Gulf Jewry experiences renaissance after Abraham Accords

December 08, 2022

As Jewish communities thrive in friendly Gulf states, some believe the accords may go on to usher in a golden era for Jews in the Arab world at large

The Abraham Accords brought about a renaissance for Jewish communities in the Arabian Gulf states. They're coming out of the shadows, unafraid to be observant in public. Their situation is improving and brings a gust of hope for coexistence to other places as well.

According to estimates, somewhere between around 10,000-15,000 Jews live in Six gulf states: The United Arab Emirates, Bahrain, Oman, Kuwait, Saudi Arabia and Qatar.

UAE Rabbi Levi Duchman says that ever since the Abraham Accords were signed, many Israeli businessmen and tourists began arriving, often in the hundreds. No less than 20 Orthodox Jewish weddings were ordained by Duchman in the past two years.

He himself recently married his wife Leah Hadad with 1,500 people in attendance — Abu Dhabi's biggest Jewish wedding to date.

Hundreds of Jewish students have signed up for various educational programs (revolving around Talmudic law, mostly) in the Gulf states, and eight Kosher restaurants are up and running, one of which is located in the world's tallest building — Burj Khalifa.

U.S.-born Rabbi Duchman started his journey in the Gulf eight years ago and has since established various Jewish institutions and communities, including a governmental Kosher agency, religious educational systems and community centers. Even a Kosher fountain with ice water flown in from Iceland in a logistically complex operation.

"We are helping to build a large synagogue called Beit Avraham, operating alongside a mosque and a church. We've built good infrastructure," he says 

According to Duchman, most Jews arrive from Israel, the U.S., Argentina, South Africa, France and England. "There's Kosher food, good education, places to pray, Kosher restaurants. Even a Jewish cemetery."

While most of the Gulf's Jews live in Dubai, Rabbi Duchman believes the focus will shift to Abu Dhabi within five years. "The Abraham Accords made it so Jews feel safer here than they do in the U.S. or Europe."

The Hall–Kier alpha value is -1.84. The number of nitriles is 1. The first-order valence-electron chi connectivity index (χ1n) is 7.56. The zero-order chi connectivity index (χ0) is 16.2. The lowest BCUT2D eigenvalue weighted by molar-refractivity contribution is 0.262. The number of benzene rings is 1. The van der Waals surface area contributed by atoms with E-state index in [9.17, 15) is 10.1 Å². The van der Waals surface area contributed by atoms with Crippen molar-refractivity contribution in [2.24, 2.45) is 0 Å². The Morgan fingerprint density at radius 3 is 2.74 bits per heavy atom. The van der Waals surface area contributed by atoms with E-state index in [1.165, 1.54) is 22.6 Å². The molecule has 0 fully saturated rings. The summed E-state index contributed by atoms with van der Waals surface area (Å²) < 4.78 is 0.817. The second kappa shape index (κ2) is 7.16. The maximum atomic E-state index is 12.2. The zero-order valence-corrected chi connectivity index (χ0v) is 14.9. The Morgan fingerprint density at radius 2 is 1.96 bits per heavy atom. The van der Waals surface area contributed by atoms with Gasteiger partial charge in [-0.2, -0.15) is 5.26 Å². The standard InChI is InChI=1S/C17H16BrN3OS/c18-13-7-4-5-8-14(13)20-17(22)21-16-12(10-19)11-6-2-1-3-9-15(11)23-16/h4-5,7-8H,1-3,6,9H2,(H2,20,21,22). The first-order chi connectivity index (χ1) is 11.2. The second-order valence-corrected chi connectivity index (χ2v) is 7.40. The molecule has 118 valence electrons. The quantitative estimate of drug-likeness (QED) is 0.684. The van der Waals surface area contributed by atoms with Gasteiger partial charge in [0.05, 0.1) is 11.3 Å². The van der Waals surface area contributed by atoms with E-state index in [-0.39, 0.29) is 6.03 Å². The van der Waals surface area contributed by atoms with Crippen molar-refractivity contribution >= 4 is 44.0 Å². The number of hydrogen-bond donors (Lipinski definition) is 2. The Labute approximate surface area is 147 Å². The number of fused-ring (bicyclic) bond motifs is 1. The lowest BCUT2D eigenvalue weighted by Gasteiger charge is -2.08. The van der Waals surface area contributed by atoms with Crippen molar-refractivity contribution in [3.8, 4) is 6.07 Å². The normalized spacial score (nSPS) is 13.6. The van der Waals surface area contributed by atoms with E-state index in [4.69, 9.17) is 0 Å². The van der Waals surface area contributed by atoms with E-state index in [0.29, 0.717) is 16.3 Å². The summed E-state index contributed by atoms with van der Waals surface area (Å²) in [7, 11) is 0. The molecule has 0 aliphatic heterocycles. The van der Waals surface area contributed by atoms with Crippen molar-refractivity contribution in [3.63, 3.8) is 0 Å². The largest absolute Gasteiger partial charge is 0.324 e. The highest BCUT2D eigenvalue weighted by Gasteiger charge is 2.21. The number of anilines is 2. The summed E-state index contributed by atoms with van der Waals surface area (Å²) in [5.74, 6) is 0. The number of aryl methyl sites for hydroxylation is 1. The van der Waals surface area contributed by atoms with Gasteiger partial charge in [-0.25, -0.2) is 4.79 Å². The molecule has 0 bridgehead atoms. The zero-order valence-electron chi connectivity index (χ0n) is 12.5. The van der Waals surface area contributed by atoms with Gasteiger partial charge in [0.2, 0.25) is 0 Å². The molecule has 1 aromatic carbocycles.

Israeli Ambassador to the UAE Amir Hayek says nearly half a million Israelis have visited the country since the U.S.-brokered peace treaty was signed in September 2020. 

Rabbi Duchman says the accords have helped reduce Islamophobia by teaching Israel and the West about Arabs and Islam. "Arabs now feel safer walking around in America and Europe. It's incredible. What Sheikh Mohamed Bin-Zayed, the President of the UAE, did broke a decades-old stalemate."

In May 2022, right after the passing of former president Khalifa bin Zayed Al Nahyan, the current president invited Duchman to the Presidential Palace to pay his respects on the behalf of the Jewish community.

Among other innovations, the Jewish community has even started a dating website geared towards Jews in the Gulf, which led to the first Jewish wedding in Bahrain in 52 years, complete with an all-Kosher menu. The first rabbinical tribunal has also been established.

And while small, at least for now, the Jewish community in Bahrain enjoys a warm and supportive environment from the locals.

Chabbad emissary in Turkey Rabbi Mendy Chitrik says the accords have brought about different thinking patterns with regard to Jewish-Muslim interactions, probably more than any diplomatic relations.

Another Abraham Accords signee is Morocco, where Jewish communities have lived for many generations. "The Jewish Moroccan community is ancient," says Rabbi Chitrik. "An influx of Jewish tourists has brought about the opening of more Kosher hotels and restaurants, which strengthens the Jewish Moroccan legacy.

Turkey acknowledged Israel in 1949. The relations between the two countries have fluctuated with time but they're currently on the rise. In Lebanon, Syria and Lybia things are far more strained and only a few Jews still reside there."

Chitrik says he believes the Abraham Accords will usher in a golden era for Jews in the Arab world.

"Things are looking up," he says.

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